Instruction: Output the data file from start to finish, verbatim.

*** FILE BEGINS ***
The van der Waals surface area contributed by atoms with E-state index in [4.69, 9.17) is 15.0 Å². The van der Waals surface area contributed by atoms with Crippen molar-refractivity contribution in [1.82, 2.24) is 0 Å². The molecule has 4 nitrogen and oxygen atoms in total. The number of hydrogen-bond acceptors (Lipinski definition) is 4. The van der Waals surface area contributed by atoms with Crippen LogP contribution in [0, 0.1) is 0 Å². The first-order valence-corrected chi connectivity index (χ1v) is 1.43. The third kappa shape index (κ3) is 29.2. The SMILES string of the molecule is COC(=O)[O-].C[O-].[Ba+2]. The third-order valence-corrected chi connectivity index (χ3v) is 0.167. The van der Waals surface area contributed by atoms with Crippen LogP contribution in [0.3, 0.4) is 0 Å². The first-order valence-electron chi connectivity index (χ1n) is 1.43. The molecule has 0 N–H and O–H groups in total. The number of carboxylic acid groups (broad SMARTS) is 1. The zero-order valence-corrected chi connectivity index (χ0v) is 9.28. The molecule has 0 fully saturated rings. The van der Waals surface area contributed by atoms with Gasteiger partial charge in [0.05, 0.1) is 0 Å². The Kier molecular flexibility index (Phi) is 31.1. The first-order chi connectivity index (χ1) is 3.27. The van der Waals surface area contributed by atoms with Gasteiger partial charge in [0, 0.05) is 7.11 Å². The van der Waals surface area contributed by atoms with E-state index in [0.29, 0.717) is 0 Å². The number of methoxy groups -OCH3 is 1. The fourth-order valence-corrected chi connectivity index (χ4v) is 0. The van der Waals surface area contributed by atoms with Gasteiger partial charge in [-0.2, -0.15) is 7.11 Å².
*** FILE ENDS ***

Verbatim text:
The van der Waals surface area contributed by atoms with E-state index in [4.69, 9.17) is 15.0 Å². The van der Waals surface area contributed by atoms with Crippen molar-refractivity contribution in [1.82, 2.24) is 0 Å². The molecule has 4 nitrogen and oxygen atoms in total. The number of hydrogen-bond acceptors (Lipinski definition) is 4. The van der Waals surface area contributed by atoms with Crippen LogP contribution in [0, 0.1) is 0 Å². The first-order valence-corrected chi connectivity index (χ1v) is 1.43. The third kappa shape index (κ3) is 29.2. The SMILES string of the molecule is COC(=O)[O-].C[O-].[Ba+2]. The third-order valence-corrected chi connectivity index (χ3v) is 0.167. The van der Waals surface area contributed by atoms with Crippen LogP contribution in [0.3, 0.4) is 0 Å². The first-order valence-electron chi connectivity index (χ1n) is 1.43. The molecule has 0 N–H and O–H groups in total. The number of carboxylic acid groups (broad SMARTS) is 1. The zero-order valence-corrected chi connectivity index (χ0v) is 9.28. The molecule has 0 fully saturated rings. The van der Waals surface area contributed by atoms with Gasteiger partial charge in [0.05, 0.1) is 0 Å². The Kier molecular flexibility index (Phi) is 31.1. The first-order chi connectivity index (χ1) is 3.27. The van der Waals surface area contributed by atoms with Gasteiger partial charge in [0, 0.05) is 7.11 Å². The van der Waals surface area contributed by atoms with E-state index in [0.29, 0.717) is 0 Å². The number of methoxy groups -OCH3 is 1. The fourth-order valence-corrected chi connectivity index (χ4v) is 0. The van der Waals surface area contributed by atoms with Gasteiger partial charge in [-0.2, -0.15) is 7.11 Å².